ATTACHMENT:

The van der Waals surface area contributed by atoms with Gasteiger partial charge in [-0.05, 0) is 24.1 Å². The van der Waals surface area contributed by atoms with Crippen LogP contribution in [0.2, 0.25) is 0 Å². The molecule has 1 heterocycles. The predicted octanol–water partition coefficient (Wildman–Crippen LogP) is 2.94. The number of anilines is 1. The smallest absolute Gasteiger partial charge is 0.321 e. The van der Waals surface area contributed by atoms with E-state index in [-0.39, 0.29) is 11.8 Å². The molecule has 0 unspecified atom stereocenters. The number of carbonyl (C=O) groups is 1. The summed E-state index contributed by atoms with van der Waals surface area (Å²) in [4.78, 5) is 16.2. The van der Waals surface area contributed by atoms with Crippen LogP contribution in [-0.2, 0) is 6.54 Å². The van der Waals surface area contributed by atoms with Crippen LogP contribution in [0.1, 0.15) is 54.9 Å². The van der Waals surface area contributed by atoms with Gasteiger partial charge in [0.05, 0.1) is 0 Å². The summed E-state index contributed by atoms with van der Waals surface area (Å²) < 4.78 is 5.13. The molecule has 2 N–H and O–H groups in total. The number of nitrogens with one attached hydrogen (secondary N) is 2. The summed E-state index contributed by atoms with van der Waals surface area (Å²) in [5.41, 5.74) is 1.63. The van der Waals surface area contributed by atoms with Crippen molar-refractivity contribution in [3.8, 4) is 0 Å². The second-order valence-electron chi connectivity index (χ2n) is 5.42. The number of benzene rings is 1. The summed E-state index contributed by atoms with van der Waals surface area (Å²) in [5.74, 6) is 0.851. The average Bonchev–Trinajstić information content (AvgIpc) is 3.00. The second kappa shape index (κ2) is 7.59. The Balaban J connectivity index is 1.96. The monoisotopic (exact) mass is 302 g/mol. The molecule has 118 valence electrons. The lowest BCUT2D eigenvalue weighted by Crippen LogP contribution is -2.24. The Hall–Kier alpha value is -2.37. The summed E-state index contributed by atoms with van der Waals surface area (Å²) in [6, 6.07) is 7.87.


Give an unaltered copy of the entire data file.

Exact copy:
The van der Waals surface area contributed by atoms with Gasteiger partial charge in [-0.05, 0) is 24.1 Å². The van der Waals surface area contributed by atoms with Crippen LogP contribution in [0.2, 0.25) is 0 Å². The molecule has 1 heterocycles. The predicted octanol–water partition coefficient (Wildman–Crippen LogP) is 2.94. The number of anilines is 1. The smallest absolute Gasteiger partial charge is 0.321 e. The van der Waals surface area contributed by atoms with E-state index in [-0.39, 0.29) is 11.8 Å². The molecule has 0 unspecified atom stereocenters. The number of carbonyl (C=O) groups is 1. The summed E-state index contributed by atoms with van der Waals surface area (Å²) in [4.78, 5) is 16.2. The van der Waals surface area contributed by atoms with Crippen LogP contribution in [-0.2, 0) is 6.54 Å². The van der Waals surface area contributed by atoms with Crippen LogP contribution in [0.1, 0.15) is 54.9 Å². The van der Waals surface area contributed by atoms with Gasteiger partial charge in [0.05, 0.1) is 0 Å². The summed E-state index contributed by atoms with van der Waals surface area (Å²) < 4.78 is 5.13. The molecule has 2 N–H and O–H groups in total. The number of nitrogens with one attached hydrogen (secondary N) is 2. The summed E-state index contributed by atoms with van der Waals surface area (Å²) in [5.41, 5.74) is 1.63. The van der Waals surface area contributed by atoms with Crippen molar-refractivity contribution in [3.8, 4) is 0 Å². The second-order valence-electron chi connectivity index (χ2n) is 5.42. The number of benzene rings is 1. The summed E-state index contributed by atoms with van der Waals surface area (Å²) in [5.74, 6) is 0.851. The average Bonchev–Trinajstić information content (AvgIpc) is 3.00. The second kappa shape index (κ2) is 7.59. The Balaban J connectivity index is 1.96. The monoisotopic (exact) mass is 302 g/mol. The molecule has 118 valence electrons. The lowest BCUT2D eigenvalue weighted by Crippen LogP contribution is -2.24. The Hall–Kier alpha value is -2.37. The summed E-state index contributed by atoms with van der Waals surface area (Å²) in [6, 6.07) is 7.87.